President Obama Was Against Unilateral Executive Action On Immigration Before He Was For it

If the President now believes he can act unilaterally on immigration reform, why did he spend the last five years saying that he couldn't?

Obama Thinking

While President Obama appears on the verge of using executive authority to provide temporary administrative relief for as many as five million undocumented immigrants, there was a time when he seemed very intent on making clear that he didn’t have the authority to do so:

WASHINGTON — President Obama is poised to ignore stark warnings that executive action on immigration would amount to “violating our laws” and would be “very difficult to defend legally.”

Those warnings came not from Republican lawmakers but from Mr. Obama himself.

For years, he has waved aside the demands of Latino activists and Democratic allies who begged him to act on his own, and he insisted publicly that a decision to shield millions of immigrants from deportation without an act of Congress would amount to nothing less than the dictates of a king, not a president.

In a Telemundo interview in September 2013, Mr. Obama said he was proud of having protected the “Dreamers” — people who came to the United States illegally as young children — from deportation. But he also said that he could not apply that same action to other groups of people.

“If we start broadening that, then essentially I’ll be ignoring the law in a way that I think would be very difficult to defend legally,” Mr. Obama told Jose Diaz-Balart in the interview. “So that’s not an option.”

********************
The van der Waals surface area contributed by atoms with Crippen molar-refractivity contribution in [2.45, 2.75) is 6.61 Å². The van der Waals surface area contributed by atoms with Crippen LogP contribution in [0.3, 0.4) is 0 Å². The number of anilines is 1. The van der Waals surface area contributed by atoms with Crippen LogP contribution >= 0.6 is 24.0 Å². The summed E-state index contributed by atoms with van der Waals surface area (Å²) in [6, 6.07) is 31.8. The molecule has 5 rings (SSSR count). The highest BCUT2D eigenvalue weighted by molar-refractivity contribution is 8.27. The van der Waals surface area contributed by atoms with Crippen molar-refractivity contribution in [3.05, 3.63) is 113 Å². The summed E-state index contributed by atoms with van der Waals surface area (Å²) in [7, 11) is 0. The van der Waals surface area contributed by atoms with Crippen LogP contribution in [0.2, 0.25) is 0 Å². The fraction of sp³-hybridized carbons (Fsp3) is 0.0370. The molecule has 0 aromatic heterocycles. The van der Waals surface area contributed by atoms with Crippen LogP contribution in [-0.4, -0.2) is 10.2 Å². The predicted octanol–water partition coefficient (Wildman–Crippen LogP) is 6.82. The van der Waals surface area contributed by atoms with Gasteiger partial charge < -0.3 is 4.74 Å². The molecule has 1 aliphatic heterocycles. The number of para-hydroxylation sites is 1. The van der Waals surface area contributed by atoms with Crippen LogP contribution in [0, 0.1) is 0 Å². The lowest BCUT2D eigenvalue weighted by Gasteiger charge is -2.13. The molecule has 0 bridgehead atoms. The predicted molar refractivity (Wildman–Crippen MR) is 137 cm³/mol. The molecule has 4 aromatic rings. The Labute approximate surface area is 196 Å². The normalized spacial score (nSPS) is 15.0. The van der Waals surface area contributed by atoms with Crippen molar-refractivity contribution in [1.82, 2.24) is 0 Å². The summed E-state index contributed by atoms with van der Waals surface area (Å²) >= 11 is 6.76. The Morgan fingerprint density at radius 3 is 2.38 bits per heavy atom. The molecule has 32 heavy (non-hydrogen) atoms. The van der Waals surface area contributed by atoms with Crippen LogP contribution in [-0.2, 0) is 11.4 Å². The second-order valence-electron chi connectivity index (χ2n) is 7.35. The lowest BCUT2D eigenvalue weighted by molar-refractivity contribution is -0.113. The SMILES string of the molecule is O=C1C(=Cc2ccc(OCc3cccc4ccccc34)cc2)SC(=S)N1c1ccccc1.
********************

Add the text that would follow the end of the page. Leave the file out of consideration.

But Mr. Obama is set to effectively reverse position from that statement and now says he believes that such actions can be “legally unassailable,” as a senior White House official put it last week. Mr. Obama is expected to announce plans soon to expand the program for Dreamers to shield up to five million people from deportation and provide work permits for many of them.

The president insisted over the weekend that he had not changed his position. During a news conference in Australia, he said that his earlier answers about the limits of his executive authority were prompted by people who asked him whether he could enact, by fiat, a bipartisan immigration bill that had passed the Senate, which would have provided a path to legalization for more of the 11 million unauthorized immigrants here.

“Getting a comprehensive deal of the sort that is in the Senate legislation, for example, does extend beyond my legal authorities,” Mr. Obama said Sunday. “There are certain things I cannot do.”

In fact, most of the questions that were posed to the president over the past several years were about the very thing that he is expected to announce within a matter of days: whether he could do something to reduce deportations and keep families together if Congress would not act.

The president was pressed on that very issue during a Google Hangout in February 2013. An activist asked whether he could do more to keep families from being “broken apart” while Congress remained gridlocked on immigration legislation.

“This is something that I have struggled with throughout my presidency,” Mr. Obama said. “The problem is, is that I’m the president of the United States, I’m not the emperor of the United States. My job is to execute laws that are passed.”


In an immigration speech in San Francisco last November, protesters repeatedly interrupted the president, yelling, “Stop deportations!” Mr. Obama told the protesters that he respected their “passion,” but insisted that only Congress had the authority to do what they wanted.

“The easy way out is to try to yell and pretend like I can do something by violating our laws,” he said. “And what I’m proposing is the harder path.”